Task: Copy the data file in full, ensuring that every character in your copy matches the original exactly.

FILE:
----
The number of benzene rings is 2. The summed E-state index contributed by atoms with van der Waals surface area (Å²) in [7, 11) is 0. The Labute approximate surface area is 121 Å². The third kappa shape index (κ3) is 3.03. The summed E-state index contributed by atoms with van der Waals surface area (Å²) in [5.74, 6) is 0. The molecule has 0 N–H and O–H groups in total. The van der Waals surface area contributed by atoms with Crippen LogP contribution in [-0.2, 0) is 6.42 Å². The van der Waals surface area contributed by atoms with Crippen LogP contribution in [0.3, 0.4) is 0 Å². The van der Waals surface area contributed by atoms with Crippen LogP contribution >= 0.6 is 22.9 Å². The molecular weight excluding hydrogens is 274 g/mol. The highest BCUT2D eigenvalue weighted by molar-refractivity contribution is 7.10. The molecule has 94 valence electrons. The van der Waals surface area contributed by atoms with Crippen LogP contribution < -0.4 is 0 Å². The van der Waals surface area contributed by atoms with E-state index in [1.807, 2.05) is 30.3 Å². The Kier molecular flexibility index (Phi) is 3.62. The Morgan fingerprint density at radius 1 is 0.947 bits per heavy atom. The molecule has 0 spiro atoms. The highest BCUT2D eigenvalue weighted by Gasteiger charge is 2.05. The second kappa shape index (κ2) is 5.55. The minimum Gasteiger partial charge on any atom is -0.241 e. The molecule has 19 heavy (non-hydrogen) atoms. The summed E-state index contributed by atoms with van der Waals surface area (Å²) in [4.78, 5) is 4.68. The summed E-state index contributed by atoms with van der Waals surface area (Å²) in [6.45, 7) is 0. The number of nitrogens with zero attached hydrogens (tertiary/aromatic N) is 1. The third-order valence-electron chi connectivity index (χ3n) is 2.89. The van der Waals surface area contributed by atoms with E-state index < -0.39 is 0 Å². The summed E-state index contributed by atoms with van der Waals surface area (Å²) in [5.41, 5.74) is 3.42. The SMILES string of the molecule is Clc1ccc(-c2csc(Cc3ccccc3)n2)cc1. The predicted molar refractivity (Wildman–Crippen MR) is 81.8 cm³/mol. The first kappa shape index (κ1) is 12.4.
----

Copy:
The number of benzene rings is 2. The summed E-state index contributed by atoms with van der Waals surface area (Å²) in [7, 11) is 0. The Labute approximate surface area is 121 Å². The third kappa shape index (κ3) is 3.03. The summed E-state index contributed by atoms with van der Waals surface area (Å²) in [5.74, 6) is 0. The molecule has 0 N–H and O–H groups in total. The van der Waals surface area contributed by atoms with Crippen LogP contribution in [-0.2, 0) is 6.42 Å². The van der Waals surface area contributed by atoms with Crippen LogP contribution in [0.3, 0.4) is 0 Å². The van der Waals surface area contributed by atoms with Crippen LogP contribution >= 0.6 is 22.9 Å². The molecular weight excluding hydrogens is 274 g/mol. The highest BCUT2D eigenvalue weighted by molar-refractivity contribution is 7.10. The molecule has 94 valence electrons. The van der Waals surface area contributed by atoms with Crippen LogP contribution < -0.4 is 0 Å². The van der Waals surface area contributed by atoms with E-state index in [1.807, 2.05) is 30.3 Å². The Kier molecular flexibility index (Phi) is 3.62. The Morgan fingerprint density at radius 1 is 0.947 bits per heavy atom. The molecule has 0 spiro atoms. The highest BCUT2D eigenvalue weighted by Gasteiger charge is 2.05. The second kappa shape index (κ2) is 5.55. The minimum Gasteiger partial charge on any atom is -0.241 e. The molecule has 19 heavy (non-hydrogen) atoms. The summed E-state index contributed by atoms with van der Waals surface area (Å²) in [4.78, 5) is 4.68. The summed E-state index contributed by atoms with van der Waals surface area (Å²) in [6.45, 7) is 0. The number of nitrogens with zero attached hydrogens (tertiary/aromatic N) is 1. The third-order valence-electron chi connectivity index (χ3n) is 2.89. The van der Waals surface area contributed by atoms with E-state index < -0.39 is 0 Å². The summed E-state index contributed by atoms with van der Waals surface area (Å²) in [5.41, 5.74) is 3.42. The SMILES string of the molecule is Clc1ccc(-c2csc(Cc3ccccc3)n2)cc1. The predicted molar refractivity (Wildman–Crippen MR) is 81.8 cm³/mol. The first kappa shape index (κ1) is 12.4.